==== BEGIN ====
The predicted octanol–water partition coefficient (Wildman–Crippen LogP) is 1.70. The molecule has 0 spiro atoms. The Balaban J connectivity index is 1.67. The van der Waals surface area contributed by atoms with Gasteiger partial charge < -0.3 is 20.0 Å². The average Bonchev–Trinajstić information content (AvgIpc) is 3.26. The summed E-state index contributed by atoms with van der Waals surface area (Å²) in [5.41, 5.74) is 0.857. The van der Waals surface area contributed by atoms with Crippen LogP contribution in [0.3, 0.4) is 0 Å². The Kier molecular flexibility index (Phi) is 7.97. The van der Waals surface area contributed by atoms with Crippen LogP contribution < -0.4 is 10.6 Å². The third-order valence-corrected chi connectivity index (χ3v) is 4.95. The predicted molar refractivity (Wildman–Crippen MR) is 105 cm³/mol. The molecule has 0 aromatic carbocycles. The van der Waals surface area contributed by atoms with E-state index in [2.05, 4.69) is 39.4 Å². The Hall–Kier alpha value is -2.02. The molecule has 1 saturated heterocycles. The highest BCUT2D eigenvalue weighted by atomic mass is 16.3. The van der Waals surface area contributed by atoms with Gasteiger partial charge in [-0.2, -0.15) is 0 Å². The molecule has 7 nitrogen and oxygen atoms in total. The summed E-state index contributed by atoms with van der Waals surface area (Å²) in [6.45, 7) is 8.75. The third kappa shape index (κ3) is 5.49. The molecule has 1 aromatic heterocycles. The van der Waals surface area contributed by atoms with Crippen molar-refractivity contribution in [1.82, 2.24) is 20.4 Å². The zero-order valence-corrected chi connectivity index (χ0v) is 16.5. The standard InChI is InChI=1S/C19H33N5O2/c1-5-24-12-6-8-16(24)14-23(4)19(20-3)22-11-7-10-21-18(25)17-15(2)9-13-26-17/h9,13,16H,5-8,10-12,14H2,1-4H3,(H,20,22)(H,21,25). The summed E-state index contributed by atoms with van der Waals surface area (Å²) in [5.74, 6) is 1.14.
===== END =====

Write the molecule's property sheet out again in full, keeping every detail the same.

The predicted octanol–water partition coefficient (Wildman–Crippen LogP) is 1.70. The molecule has 0 spiro atoms. The Balaban J connectivity index is 1.67. The van der Waals surface area contributed by atoms with Gasteiger partial charge < -0.3 is 20.0 Å². The average Bonchev–Trinajstić information content (AvgIpc) is 3.26. The summed E-state index contributed by atoms with van der Waals surface area (Å²) in [5.41, 5.74) is 0.857. The van der Waals surface area contributed by atoms with Crippen LogP contribution in [0.3, 0.4) is 0 Å². The Kier molecular flexibility index (Phi) is 7.97. The van der Waals surface area contributed by atoms with Crippen LogP contribution < -0.4 is 10.6 Å². The third-order valence-corrected chi connectivity index (χ3v) is 4.95. The predicted molar refractivity (Wildman–Crippen MR) is 105 cm³/mol. The molecule has 0 aromatic carbocycles. The van der Waals surface area contributed by atoms with E-state index in [2.05, 4.69) is 39.4 Å². The Hall–Kier alpha value is -2.02. The molecule has 1 saturated heterocycles. The highest BCUT2D eigenvalue weighted by atomic mass is 16.3. The van der Waals surface area contributed by atoms with Gasteiger partial charge in [-0.2, -0.15) is 0 Å². The molecule has 7 nitrogen and oxygen atoms in total. The summed E-state index contributed by atoms with van der Waals surface area (Å²) in [6.45, 7) is 8.75. The third kappa shape index (κ3) is 5.49. The molecule has 1 aromatic heterocycles. The van der Waals surface area contributed by atoms with Crippen molar-refractivity contribution in [1.82, 2.24) is 20.4 Å². The zero-order valence-corrected chi connectivity index (χ0v) is 16.5. The standard InChI is InChI=1S/C19H33N5O2/c1-5-24-12-6-8-16(24)14-23(4)19(20-3)22-11-7-10-21-18(25)17-15(2)9-13-26-17/h9,13,16H,5-8,10-12,14H2,1-4H3,(H,20,22)(H,21,25). The summed E-state index contributed by atoms with van der Waals surface area (Å²) in [5.74, 6) is 1.14.